Mama’s pluck shines through in “Drill,” where she drives with “a fresh-forged license” and a “Kool-tip” in her mouth, at breakneck speed to the county fair where she will show her homemade goods. She’s got a “freight of gem-flame jelly-jars” and a “payload of pressure-torqued pickle-jars.” The poem opens with a single sentence: “Mama talks in this one,” and her confident words come at the end:
Do you reckon tomorrow they’ll put my picture in the paper
Will somebody do a write-up when I win?
With her use of “reckon” and her prize-winning jellies and pickles, Mama appears to meld seamlessly into the South, but as a Japanese woman, she is marked an outsider. “Act American!” yells Daddy when he’s “high” and catches Kazue eating with chopsticks, a thing she must do “Behind backs. Night-kitchened.” Later, “Scroll,” a poem written in sections, depicts Romey mooning over a book of woodblock pictures of Mount Fuji, which he “traced and craved.” Mama shares scraps of story from her childhood:
Once upon a summer-quilt, a girl-child. Kazue.
A chestnut-glossy ribbon. Kazue-chan—as parcel—trussed and passed.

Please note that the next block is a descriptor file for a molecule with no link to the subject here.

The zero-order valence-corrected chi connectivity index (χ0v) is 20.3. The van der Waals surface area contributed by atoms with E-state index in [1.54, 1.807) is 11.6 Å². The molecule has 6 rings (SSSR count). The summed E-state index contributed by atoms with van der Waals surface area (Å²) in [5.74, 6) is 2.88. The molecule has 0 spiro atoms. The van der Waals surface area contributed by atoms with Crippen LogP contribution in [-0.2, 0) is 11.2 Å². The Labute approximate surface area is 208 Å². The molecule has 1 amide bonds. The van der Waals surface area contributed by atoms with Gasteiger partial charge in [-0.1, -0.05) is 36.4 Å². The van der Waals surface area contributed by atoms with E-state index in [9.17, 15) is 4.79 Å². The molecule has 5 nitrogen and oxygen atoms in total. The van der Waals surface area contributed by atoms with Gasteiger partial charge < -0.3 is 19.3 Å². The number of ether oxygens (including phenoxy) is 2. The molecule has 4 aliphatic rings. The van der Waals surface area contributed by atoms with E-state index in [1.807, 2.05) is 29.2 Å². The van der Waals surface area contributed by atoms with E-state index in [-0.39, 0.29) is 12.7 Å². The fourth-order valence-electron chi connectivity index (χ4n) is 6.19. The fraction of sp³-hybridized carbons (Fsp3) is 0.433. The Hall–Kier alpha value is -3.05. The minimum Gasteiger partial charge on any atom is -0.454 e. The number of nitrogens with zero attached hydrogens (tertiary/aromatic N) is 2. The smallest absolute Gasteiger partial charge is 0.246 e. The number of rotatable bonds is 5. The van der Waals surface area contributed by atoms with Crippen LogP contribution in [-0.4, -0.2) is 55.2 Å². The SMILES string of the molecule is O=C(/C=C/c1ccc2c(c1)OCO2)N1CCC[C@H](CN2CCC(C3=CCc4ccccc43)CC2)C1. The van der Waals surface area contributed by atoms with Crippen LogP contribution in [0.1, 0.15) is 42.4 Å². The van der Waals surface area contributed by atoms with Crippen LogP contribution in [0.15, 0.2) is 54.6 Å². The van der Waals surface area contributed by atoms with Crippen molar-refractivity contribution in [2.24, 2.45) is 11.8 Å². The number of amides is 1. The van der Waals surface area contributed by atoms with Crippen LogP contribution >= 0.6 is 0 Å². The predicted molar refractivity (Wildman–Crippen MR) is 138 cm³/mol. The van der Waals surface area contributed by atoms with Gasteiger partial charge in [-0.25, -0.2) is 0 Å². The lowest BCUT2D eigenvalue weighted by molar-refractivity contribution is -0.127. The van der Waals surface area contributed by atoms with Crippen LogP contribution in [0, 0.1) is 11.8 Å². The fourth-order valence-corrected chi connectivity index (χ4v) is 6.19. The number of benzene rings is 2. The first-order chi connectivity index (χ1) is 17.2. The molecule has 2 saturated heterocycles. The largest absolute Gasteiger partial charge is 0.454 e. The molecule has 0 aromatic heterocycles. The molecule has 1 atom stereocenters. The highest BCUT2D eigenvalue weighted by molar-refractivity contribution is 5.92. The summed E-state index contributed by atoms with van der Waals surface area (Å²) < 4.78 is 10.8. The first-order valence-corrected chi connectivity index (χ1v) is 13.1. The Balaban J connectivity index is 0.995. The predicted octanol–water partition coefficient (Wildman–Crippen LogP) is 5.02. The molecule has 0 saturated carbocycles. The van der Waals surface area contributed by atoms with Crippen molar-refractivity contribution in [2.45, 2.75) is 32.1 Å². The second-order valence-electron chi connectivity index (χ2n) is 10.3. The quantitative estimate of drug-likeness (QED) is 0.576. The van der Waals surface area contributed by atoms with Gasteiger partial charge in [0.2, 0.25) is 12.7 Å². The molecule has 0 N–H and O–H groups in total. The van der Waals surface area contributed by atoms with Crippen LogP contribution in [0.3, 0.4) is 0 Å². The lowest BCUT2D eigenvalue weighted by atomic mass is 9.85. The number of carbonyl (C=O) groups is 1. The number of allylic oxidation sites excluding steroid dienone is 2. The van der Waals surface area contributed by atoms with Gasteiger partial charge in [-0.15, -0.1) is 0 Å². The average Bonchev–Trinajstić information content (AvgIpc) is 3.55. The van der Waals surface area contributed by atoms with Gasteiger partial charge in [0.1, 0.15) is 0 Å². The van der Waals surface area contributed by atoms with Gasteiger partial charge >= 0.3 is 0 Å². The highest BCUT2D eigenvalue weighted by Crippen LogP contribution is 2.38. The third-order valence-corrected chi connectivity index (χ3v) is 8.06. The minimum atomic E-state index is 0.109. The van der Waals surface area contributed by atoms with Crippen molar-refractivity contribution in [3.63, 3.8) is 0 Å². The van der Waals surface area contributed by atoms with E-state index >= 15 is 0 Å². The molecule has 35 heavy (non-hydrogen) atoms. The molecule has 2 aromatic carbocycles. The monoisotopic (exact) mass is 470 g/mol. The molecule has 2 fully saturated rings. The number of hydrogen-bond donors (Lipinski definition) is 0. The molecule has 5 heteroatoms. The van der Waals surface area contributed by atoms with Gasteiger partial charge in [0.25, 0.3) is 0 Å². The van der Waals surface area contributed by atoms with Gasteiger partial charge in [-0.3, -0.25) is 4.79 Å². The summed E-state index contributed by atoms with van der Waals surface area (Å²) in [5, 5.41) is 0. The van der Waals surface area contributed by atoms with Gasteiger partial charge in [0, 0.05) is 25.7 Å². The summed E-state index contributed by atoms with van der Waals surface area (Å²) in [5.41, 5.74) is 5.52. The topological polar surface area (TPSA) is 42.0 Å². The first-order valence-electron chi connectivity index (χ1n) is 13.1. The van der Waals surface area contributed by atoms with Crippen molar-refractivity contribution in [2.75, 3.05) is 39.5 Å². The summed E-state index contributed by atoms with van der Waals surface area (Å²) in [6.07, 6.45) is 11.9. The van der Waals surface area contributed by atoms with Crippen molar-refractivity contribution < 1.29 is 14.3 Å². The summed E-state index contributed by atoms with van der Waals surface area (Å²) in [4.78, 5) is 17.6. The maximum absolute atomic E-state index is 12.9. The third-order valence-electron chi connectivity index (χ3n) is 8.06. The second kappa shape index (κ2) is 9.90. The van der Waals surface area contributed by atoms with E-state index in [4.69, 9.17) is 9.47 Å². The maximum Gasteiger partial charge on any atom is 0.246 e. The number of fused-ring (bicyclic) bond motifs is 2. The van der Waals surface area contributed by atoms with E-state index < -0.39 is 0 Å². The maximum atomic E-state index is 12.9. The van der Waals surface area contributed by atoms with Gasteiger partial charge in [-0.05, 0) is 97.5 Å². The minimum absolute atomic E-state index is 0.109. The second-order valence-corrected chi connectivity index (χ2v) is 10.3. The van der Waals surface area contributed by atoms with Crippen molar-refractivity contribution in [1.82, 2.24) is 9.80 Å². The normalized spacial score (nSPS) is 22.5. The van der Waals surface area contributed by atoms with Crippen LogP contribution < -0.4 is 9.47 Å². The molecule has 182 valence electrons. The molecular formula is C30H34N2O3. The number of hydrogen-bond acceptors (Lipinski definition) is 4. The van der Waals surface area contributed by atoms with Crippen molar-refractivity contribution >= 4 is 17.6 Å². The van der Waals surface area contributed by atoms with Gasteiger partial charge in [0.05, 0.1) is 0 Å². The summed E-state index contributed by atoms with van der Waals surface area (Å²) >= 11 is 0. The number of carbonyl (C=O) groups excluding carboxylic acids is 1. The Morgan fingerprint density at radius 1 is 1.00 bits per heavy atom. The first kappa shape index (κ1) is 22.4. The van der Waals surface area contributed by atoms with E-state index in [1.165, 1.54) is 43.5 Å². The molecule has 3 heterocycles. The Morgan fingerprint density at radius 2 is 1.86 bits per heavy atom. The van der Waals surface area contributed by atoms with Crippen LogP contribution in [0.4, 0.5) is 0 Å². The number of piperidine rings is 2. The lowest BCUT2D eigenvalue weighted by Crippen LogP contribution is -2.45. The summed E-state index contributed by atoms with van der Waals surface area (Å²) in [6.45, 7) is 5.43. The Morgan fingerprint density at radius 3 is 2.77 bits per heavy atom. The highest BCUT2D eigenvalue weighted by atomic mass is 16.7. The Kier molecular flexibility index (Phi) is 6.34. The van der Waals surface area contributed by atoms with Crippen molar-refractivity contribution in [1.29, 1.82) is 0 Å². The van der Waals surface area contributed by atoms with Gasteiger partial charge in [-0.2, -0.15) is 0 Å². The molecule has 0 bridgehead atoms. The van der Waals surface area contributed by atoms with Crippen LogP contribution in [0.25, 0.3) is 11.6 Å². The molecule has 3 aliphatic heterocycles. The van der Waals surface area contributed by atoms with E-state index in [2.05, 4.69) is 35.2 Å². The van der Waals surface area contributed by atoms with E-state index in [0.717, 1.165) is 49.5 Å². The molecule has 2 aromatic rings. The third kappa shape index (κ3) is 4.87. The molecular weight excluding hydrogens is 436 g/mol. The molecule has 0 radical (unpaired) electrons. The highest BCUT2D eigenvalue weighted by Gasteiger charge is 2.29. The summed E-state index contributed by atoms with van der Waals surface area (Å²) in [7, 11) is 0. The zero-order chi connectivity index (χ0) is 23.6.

Handed—more so as hot hibachi-coal—from cord-mother to (hired) milk-mother to skin-folks, foot of Fuji.
Delicacy and femininity shown in the “quilt” and “ribbon” soon give way to burden; Kazue becomes the “hot hibachi-coal” passed from person to person, likely because she grew up during World War II, a time of strife and poverty. Romey extracts physical keepsakes in a closet—“dish as koi (in fin-chipped china); koi as dish” and “sandal-shoes, wooden and stilted”—alongside evidence of his mother’s trauma. Her family lived in a bomb shelter or “bokugo” that they dug for themselves. Romey, who thinks in music, captures it: “Shhhh is the center-sound—and her shelter-hole—in Hi ro shi ma mushroom.” Despite this emphasis on loss and silence, Riley’s complex portrait of Kazue keeps her from being the subservient war-bride. Before learning about her childhood in Japan, we see her as the fighter in the kitchen, the proud prize winner at the fair. She, like Daddy, commands admiration.